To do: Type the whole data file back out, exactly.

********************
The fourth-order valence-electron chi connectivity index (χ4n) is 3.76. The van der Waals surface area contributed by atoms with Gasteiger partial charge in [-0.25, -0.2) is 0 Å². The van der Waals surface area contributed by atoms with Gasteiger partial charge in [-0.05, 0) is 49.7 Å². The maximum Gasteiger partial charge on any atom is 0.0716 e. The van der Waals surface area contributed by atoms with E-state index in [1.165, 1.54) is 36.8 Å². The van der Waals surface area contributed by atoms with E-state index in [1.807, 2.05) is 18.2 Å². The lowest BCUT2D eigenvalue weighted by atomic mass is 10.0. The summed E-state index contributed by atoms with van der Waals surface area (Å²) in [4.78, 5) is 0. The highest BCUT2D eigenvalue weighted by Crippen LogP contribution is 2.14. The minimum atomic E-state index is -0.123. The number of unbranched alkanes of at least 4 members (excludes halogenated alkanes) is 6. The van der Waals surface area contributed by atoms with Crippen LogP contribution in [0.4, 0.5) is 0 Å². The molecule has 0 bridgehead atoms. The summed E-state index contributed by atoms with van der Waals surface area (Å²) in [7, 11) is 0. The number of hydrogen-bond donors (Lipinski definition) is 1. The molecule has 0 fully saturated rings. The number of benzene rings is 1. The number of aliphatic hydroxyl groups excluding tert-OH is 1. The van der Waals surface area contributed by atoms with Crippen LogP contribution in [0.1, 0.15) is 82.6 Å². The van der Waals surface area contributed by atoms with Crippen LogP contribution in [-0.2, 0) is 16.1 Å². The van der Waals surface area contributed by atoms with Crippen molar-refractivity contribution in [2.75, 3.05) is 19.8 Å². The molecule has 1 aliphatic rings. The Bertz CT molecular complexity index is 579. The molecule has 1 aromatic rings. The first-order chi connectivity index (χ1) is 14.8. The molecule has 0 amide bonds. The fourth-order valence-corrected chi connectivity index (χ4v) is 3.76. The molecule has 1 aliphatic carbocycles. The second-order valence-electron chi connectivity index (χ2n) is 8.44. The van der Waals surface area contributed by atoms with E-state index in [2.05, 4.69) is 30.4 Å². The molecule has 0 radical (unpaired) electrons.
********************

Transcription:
The fourth-order valence-electron chi connectivity index (χ4n) is 3.76. The van der Waals surface area contributed by atoms with Gasteiger partial charge in [-0.25, -0.2) is 0 Å². The van der Waals surface area contributed by atoms with Gasteiger partial charge in [-0.05, 0) is 49.7 Å². The maximum Gasteiger partial charge on any atom is 0.0716 e. The van der Waals surface area contributed by atoms with E-state index in [1.165, 1.54) is 36.8 Å². The van der Waals surface area contributed by atoms with E-state index in [1.807, 2.05) is 18.2 Å². The lowest BCUT2D eigenvalue weighted by atomic mass is 10.0. The summed E-state index contributed by atoms with van der Waals surface area (Å²) in [4.78, 5) is 0. The highest BCUT2D eigenvalue weighted by Crippen LogP contribution is 2.14. The minimum atomic E-state index is -0.123. The number of unbranched alkanes of at least 4 members (excludes halogenated alkanes) is 6. The van der Waals surface area contributed by atoms with Crippen LogP contribution in [0.4, 0.5) is 0 Å². The molecule has 0 bridgehead atoms. The summed E-state index contributed by atoms with van der Waals surface area (Å²) in [7, 11) is 0. The number of hydrogen-bond donors (Lipinski definition) is 1. The molecule has 0 fully saturated rings. The number of benzene rings is 1. The number of aliphatic hydroxyl groups excluding tert-OH is 1. The van der Waals surface area contributed by atoms with Crippen LogP contribution in [0.1, 0.15) is 82.6 Å². The van der Waals surface area contributed by atoms with Crippen LogP contribution in [-0.2, 0) is 16.1 Å². The van der Waals surface area contributed by atoms with Crippen molar-refractivity contribution in [2.75, 3.05) is 19.8 Å². The molecule has 1 aliphatic rings. The Bertz CT molecular complexity index is 579. The molecule has 1 aromatic rings. The first-order chi connectivity index (χ1) is 14.8. The molecule has 0 amide bonds. The fourth-order valence-corrected chi connectivity index (χ4v) is 3.76. The molecule has 1 aliphatic carbocycles. The second-order valence-electron chi connectivity index (χ2n) is 8.44. The van der Waals surface area contributed by atoms with E-state index in [2.05, 4.69) is 30.4 Å². The molecule has 0 radical (unpaired) electrons.